Norm slinked back to the cart mumbling to himself.
“Don’t worry about it,” I said.
I teed up and hovered my skinny six foot two inch body over the ball―knees slightly bent, back straight, head up, arms extended―and tried to concentrate on my swing, but I couldn’t stop thinking about Norm’s reaction to my mentioning of Chic’s date. Funny he had said, “I never met her before last night.” I didn’t ask if he knew her.
I couldn’t stand there all day, so I swung and hit it off the heel of my driver with a dull thud. My ball headed straight left and disappeared into the woods, bonking against three trees, again proving the point, the shortest distance between any two points on a golf course is a straight line that passes directly through the center of a large tree. My record was four bonks, and I never got lucky like some guys whose ball ricocheted back into the fairway.
“Let him hit a mulligan,” Norm said.
A mulligan in golf parlance was a free do-over. To me it meant maul it again. I headed for my bag to get another ball. I kept a good supply because with my game, golf balls were like eggs. They’re white, sold by the dozen and you needed to buy fresh ones each week.
“Let him drop one on the fairway for three,” Quentin said.
Suddenly, I liked Quentin’s interpretation of the rules. Shaking my head in disgust, I snatched my tee out of the ground and headed for the edge of the woods, hoping against hope my ball bounced out and we didn’t see it. There was as much chance of that happening as my winning the U.S. Open.
“Forget it,” Quentin said. “You’ll never find it.”
“I’ll give it a quick look.”
Norm said. “It’s gone. Hop in.”
Chic added, “It’s a waste of time. You’ll hold up the guys behind us.”
I jammed my driver into my golf bag and snatched a three iron. “I’ll give it a quick look. You guys go hit.”
“You’ll rip your pants on the thorn bushes,” Quentin said.
“I’m not going into the woods. I’ll just look along the edge.” I was also a stubborn guy who didn’t give up something until I was absolutely sure it was a hopeless cause.
“Suit yourself,” Quentin said and headed off. His cart bounced through the rough, irons clanging against each other in the golf bags strapped to the rear. Since Chic was in the middle of the fairway and would be the last to hit, he decided to walk.
After watching Quentin’s adjustment of the tee markers and now seeing him speed away by himself, I thought about something Mickey Mantle had said about golf. “The only sure rule in golf is, he who has the fastest cart never has to play a bad lie.” I never actually saw Quentin adjust his lie, and frankly I didn’t care. I wouldn’t be playing with him again.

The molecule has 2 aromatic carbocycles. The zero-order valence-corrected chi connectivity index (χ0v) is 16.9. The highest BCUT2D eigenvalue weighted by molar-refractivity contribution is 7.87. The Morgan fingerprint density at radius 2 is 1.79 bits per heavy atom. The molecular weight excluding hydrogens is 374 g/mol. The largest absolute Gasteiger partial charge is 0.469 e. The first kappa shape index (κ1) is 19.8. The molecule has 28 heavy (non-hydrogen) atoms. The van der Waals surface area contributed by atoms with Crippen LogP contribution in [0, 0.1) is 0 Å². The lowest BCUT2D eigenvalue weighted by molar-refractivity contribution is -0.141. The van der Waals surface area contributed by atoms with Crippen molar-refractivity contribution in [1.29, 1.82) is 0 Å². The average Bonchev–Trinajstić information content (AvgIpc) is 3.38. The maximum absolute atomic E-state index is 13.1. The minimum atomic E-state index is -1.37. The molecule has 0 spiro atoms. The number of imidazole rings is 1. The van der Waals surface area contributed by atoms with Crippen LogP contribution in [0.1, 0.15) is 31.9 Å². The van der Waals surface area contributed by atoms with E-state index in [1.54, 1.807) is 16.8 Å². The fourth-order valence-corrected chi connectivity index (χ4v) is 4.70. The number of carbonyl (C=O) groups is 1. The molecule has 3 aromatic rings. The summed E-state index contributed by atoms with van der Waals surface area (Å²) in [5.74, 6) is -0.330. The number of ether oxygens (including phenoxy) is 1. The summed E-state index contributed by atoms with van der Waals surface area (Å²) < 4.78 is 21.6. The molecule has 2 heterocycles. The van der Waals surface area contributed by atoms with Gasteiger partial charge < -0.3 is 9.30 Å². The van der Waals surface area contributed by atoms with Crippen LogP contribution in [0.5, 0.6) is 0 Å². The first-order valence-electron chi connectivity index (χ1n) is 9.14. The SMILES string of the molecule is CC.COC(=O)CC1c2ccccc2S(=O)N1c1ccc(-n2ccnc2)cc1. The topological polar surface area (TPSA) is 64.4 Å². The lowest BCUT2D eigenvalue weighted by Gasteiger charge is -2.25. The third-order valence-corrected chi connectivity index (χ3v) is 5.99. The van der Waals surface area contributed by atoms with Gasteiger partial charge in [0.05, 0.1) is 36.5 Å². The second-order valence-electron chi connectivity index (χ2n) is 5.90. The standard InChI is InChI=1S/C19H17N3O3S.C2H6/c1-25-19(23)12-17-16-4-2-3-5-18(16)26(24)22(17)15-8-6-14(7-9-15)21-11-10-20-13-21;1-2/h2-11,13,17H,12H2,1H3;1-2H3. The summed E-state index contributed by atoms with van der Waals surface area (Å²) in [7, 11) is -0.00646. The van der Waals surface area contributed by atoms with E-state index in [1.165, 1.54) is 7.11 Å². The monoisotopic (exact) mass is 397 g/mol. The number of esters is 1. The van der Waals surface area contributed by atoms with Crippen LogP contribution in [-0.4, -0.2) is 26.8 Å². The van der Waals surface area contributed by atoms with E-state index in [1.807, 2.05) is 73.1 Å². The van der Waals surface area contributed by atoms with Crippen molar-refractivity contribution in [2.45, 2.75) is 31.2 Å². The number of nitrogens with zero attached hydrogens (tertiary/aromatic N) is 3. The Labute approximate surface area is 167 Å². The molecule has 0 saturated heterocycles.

Less than a minute later, Norm bellowed, “Son-of-a-bitch.”
Now what? I thought and turned to see what riled him.
Norm stood behind his cart stretching for a club from his bag, trying to avoid stepping in something.
“I can’t believe they didn’t clean up the horseshit,” he said.
I chuckled. The horses that pulled last night’s hay wagon had followed the dirt maintenance trails and turned around in the rough in front of the fifth tee where Norm’s ball had landed. The horses were probably ticked that they had to work last night and left us a present.
Walking along the edge of the rough where it joined the thicket I poked around with my three iron and spooked a couple of birds. A brown furry groundhog nearly scared me to death when it ran out of a tangle of bramble bushes. The only good thing about being anywhere near the woods was the sweet smell of the honeysuckle vines.
“Come on, David, it’s your shot,” Chic said.
“Give it up,” Norm added.
I waved off a bee. They loved honeysuckle too. “I’m coming.”
In frustration, I swiped the undergrowth one more time. My club caught in the thicket and I had to yank it to get it out. When I did, a mass of vines shifted. At first I thought I had uncovered a pile of straw. Then I realized I was staring at blond hair attached to an insect covered face out of which stared the dead blue eyes of Chic Belding’s date from last night.